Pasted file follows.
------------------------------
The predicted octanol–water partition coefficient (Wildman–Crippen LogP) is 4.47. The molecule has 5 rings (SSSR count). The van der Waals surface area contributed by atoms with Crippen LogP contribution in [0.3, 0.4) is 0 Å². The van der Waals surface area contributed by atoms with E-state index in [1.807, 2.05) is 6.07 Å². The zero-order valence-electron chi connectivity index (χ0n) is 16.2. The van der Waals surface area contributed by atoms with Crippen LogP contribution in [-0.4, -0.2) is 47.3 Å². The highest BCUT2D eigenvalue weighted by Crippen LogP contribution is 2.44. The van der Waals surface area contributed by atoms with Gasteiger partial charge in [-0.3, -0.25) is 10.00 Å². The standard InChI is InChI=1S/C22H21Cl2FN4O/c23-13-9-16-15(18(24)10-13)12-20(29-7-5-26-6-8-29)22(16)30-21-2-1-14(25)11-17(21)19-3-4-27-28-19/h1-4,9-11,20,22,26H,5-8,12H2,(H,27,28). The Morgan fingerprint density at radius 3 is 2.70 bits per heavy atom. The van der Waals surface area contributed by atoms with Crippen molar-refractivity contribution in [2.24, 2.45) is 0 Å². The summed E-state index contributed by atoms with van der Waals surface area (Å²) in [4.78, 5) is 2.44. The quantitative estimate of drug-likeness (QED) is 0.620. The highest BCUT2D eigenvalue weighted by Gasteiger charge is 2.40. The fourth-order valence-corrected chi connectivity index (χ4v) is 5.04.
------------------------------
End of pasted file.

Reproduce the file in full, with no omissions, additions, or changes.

The predicted octanol–water partition coefficient (Wildman–Crippen LogP) is 4.47. The molecule has 5 rings (SSSR count). The van der Waals surface area contributed by atoms with Crippen LogP contribution in [0.3, 0.4) is 0 Å². The van der Waals surface area contributed by atoms with E-state index in [1.807, 2.05) is 6.07 Å². The zero-order valence-electron chi connectivity index (χ0n) is 16.2. The van der Waals surface area contributed by atoms with Crippen LogP contribution in [-0.4, -0.2) is 47.3 Å². The highest BCUT2D eigenvalue weighted by Crippen LogP contribution is 2.44. The van der Waals surface area contributed by atoms with Gasteiger partial charge in [-0.3, -0.25) is 10.00 Å². The standard InChI is InChI=1S/C22H21Cl2FN4O/c23-13-9-16-15(18(24)10-13)12-20(29-7-5-26-6-8-29)22(16)30-21-2-1-14(25)11-17(21)19-3-4-27-28-19/h1-4,9-11,20,22,26H,5-8,12H2,(H,27,28). The Morgan fingerprint density at radius 3 is 2.70 bits per heavy atom. The van der Waals surface area contributed by atoms with Crippen molar-refractivity contribution in [2.24, 2.45) is 0 Å². The summed E-state index contributed by atoms with van der Waals surface area (Å²) in [4.78, 5) is 2.44. The quantitative estimate of drug-likeness (QED) is 0.620. The highest BCUT2D eigenvalue weighted by Gasteiger charge is 2.40. The fourth-order valence-corrected chi connectivity index (χ4v) is 5.04.